How serious are President Donald Trump’s latest trade threats against China? The scale of the new measures – 10 percent tariffs on an additional $200 billion of Chinese products – will certainly get Beijing’s attention. But the headline figure matters less than the industries being targeted and their relative importance to China’s economy. By that metric, this latest attack is a serious escalation.
Most consequentially, the tariff list targets basic manufactured goods such as furniture, electronics, machinery, textiles and fibers. Together, these broad categories make up roughly 67 percent of total Chinese exports, which in turn account for 18 percent of gross domestic product. That means the potential for significant economic harm is high, all the more so given that manufacturing is the largest individual employment sector in China.
The new tariffs will also put pressure on China’s trade surplus with the U.S. In principle, this imbalance does not much bother economists. The problem is that China depends on savings, investment, and capital accumulation to drive its economy. Historically, it would print money to buy surplus U.S. dollars, build up reserves, flood the domestic market with money, and thus encourage investment. Beginning around 2012, however, this strategy started breaking down as gray-market capital outflows rose and surplus dollars dwindled.
After years of increasingly stringent capital controls, China has only recently returned to a small surplus in total capital flow. Tariffs on major export industries will threaten its primary source of hard currency and place substantial strain on the capital-control system. That, in turn, will jeopardize China’s dreams of signature international investment and potentially destabilize its finances as it becomes harder to balance capital flows. Unless it can generate more U.S. dollars, this could place serious pressure on the yuan.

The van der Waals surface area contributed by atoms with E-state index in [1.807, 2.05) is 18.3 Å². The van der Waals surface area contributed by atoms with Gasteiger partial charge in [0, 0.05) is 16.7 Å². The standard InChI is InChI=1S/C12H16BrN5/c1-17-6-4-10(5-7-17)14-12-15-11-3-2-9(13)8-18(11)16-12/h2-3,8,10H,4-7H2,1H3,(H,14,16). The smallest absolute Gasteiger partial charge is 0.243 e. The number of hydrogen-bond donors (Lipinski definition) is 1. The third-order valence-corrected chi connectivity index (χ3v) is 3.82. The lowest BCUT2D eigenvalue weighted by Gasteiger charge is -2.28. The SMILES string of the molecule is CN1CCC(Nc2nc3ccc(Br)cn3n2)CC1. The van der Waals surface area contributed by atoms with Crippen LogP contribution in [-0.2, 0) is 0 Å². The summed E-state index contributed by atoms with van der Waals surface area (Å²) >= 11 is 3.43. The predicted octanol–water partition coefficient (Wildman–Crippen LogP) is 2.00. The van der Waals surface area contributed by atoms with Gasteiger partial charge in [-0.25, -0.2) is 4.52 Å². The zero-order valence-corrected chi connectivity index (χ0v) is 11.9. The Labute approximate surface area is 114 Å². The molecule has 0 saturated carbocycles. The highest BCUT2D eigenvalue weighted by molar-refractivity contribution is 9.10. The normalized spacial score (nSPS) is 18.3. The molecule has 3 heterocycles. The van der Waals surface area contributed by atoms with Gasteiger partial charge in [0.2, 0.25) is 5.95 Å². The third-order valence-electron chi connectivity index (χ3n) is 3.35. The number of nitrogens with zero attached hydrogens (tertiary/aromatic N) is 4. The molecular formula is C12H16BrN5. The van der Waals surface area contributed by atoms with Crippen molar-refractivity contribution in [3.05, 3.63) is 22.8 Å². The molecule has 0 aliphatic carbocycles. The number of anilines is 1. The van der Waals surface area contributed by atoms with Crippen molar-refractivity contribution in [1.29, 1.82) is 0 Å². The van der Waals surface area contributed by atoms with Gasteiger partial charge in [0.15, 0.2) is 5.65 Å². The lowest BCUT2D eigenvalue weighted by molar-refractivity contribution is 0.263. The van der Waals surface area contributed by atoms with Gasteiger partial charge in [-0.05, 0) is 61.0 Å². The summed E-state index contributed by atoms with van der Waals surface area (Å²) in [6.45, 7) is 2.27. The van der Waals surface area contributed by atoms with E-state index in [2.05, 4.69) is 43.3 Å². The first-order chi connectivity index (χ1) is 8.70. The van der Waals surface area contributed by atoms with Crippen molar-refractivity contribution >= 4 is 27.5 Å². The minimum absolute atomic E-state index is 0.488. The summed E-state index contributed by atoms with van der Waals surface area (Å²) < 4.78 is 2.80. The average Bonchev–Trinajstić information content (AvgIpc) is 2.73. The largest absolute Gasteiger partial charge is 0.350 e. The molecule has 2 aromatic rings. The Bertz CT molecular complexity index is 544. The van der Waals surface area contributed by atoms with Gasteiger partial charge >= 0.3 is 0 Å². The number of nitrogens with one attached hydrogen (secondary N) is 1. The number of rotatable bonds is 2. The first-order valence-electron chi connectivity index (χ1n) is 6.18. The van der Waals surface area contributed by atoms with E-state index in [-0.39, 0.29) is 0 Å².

Making matters worse, the new tariffs will likely accelerate the migration of low-wage manufacturing from China to frontier markets such as Vietnam and Bangladesh. Even without tariffs, many export-focused firms in industries such as garments and textiles were eyeing the exits after years of double-digit wage growth in China. Tariffs will only exacerbate this shift, for which China was ill-prepared to begin with.
All this, moreover, comes at a bad time. With economic strain rising, Chinese officials were already resorting to risky measures to boost growth. The China Banking and Insurance Regulatory Commission recently advised banks to reduce interest rates on loans to small and medium-sized enterprises, while state-owned banks have increased lending for real-estate investment to ensure the economy continues to grow, even as stocks and key commodities have been plummeting.
Against this backdrop, the prospect of a prolonged trade war is causing growing alarm within China. Academics and key officials have been quietly wondering if the ruling party has made a significant miscalculation. The Commerce Ministry has vowed to retaliate against Trump’s latest measures, but it has little room to maneuver given China’s relative lack of imports from the U.S. The government has even agreed to reimburse some importers for the cost of its retaliatory soybean tariff, which is hardly the sign of a strong hand.
Exactly how China will respond, then, is anyone’s guess. But make no mistake: Trump is attacking the foundations of the modern Chinese economy. And the trade war he initiated is escalating faster than either side seems to appreciate.
Christopher Balding is an associate professor of business and economics at the HSBC Business School in Shenzhen and author of ‘Sovereign Wealth Funds: The New Intersection of Money and Power.’